Under the Americans with Disabilities Act (ADA), businesses need to provide reasonable accommodations to ensure that they are accessible to people with disabilities. Many business owners are aware of these requirements, but they may not realize that the ADA also applies to websites. If your website is not accessible to people with disabilities, you could be hit with a lawsuit for ADA noncompliance.
Many people do a substantial part of their shopping online, and the pandemic has increased this trend. According to Digital Commerce 360, consumers spent $861.12 billion with online U.S. merchants in 2020. In 2019, ecommerce represented 15.8% of total retail sales. In 2020, it represented 21.3%.
It’s not just shopping. For many people, internet usage is no longer optional. People go online to search for jobs, manage their banking, complete school assignments, and more. This makes website accessibility an important issue with high stakes for many people with disabilities.
Many businesses have been sued because their premises do not meet ADA accessibility requirements. Although the ADA was intended to help people with disabilities, some of the resulting lawsuits have been criticized for being abusive against small business owners. Serial plaintiffs have been known to look for ADA violations in order to file what are sometimes called “drive-by lawsuits.”
Now, we’re seeing similar issues with websites and ADA compliance issues. In recent years, ADA lawsuits over website accessibility have surged. According to the AP, a disabled woman who lives in Florida has filed about 500 lawsuits against lodging establishments in 15 states. The lawsuits claim ADA violations related to the online booking options, including a lack of information about accessible rooms or features.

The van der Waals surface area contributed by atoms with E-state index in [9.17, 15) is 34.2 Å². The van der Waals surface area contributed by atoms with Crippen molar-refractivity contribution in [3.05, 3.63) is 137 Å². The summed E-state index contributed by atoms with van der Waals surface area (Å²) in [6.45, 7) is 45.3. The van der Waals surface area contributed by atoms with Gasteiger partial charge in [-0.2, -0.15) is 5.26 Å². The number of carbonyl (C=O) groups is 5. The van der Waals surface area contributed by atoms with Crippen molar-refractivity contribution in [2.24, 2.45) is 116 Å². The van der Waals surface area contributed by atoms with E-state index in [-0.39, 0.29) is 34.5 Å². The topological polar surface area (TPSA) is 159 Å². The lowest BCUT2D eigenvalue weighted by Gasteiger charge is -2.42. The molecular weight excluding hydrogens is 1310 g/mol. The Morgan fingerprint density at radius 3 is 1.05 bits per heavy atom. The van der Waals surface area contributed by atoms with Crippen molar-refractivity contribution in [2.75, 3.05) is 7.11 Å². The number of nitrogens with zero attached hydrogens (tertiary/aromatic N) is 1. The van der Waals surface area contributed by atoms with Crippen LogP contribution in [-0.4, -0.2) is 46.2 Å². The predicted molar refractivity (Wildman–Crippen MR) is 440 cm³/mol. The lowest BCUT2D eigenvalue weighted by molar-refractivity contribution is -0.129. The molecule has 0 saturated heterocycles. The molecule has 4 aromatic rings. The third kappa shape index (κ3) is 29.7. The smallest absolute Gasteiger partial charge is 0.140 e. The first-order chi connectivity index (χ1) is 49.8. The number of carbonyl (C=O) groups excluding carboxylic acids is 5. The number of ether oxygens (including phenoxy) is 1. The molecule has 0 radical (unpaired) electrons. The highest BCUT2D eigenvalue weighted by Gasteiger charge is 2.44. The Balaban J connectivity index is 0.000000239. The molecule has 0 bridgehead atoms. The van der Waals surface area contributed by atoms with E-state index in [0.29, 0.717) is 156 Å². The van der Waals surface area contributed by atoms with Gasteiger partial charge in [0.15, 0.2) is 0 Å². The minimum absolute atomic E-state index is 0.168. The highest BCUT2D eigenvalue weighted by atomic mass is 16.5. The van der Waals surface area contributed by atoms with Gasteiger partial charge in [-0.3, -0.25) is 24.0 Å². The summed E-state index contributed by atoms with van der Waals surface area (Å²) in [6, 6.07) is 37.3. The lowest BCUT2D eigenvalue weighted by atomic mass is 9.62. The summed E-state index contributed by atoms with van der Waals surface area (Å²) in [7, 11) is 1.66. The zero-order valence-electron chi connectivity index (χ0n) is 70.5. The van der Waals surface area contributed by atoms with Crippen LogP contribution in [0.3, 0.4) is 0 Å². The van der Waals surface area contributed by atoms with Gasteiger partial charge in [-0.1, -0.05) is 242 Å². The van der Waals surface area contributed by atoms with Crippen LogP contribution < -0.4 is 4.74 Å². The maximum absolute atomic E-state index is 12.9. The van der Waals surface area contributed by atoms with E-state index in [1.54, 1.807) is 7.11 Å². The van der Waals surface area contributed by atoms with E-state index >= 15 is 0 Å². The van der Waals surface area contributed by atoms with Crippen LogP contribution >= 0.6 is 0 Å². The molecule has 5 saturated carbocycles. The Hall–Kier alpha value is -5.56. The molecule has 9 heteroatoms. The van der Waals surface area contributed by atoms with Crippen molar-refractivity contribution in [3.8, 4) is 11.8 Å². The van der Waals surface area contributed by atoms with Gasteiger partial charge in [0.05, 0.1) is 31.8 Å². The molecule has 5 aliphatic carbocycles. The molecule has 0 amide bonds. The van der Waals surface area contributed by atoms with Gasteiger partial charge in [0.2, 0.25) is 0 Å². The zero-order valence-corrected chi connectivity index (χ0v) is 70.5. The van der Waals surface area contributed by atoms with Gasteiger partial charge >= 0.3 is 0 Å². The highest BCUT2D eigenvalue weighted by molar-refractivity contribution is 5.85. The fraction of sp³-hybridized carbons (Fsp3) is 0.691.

New legislation could help, and at least one bill, the Online Accessibility Act, has been proposed. According to a statement from Rep. Ted Budd, “Every year, thousands of website accessibility lawsuits are filed by plaintiffs alleging that certain websites were not ADA compliant. Our bill solves that problem by providing guidance to businesses on how to bring their websites into compliance. If our bill is passed, job-creators will be able to avoid costly lawsuits and be given a roadmap for how to help their disabled customers access online content.”
The Web Content Accessibility Guidelines (WCAG), developed by the World Wide Web Consortium, provide recommendations for website accessibility.
There are three levels of WCAG conformance. Level A is considered the minimum level. Level AA includes additional requirements and is the level that many organizations aim for. Level AAA includes even more requirements. WCAG 2.1 at a Glance provides a summary of the key guidelines.
This is a developing issue, and new legislation and guidance may be coming. However, because lawsuits are being filed now, businesses cannot afford to wait and see what happens. It’s important to follow current accessibility best practices while staying alert for any new legislative or industry requirements.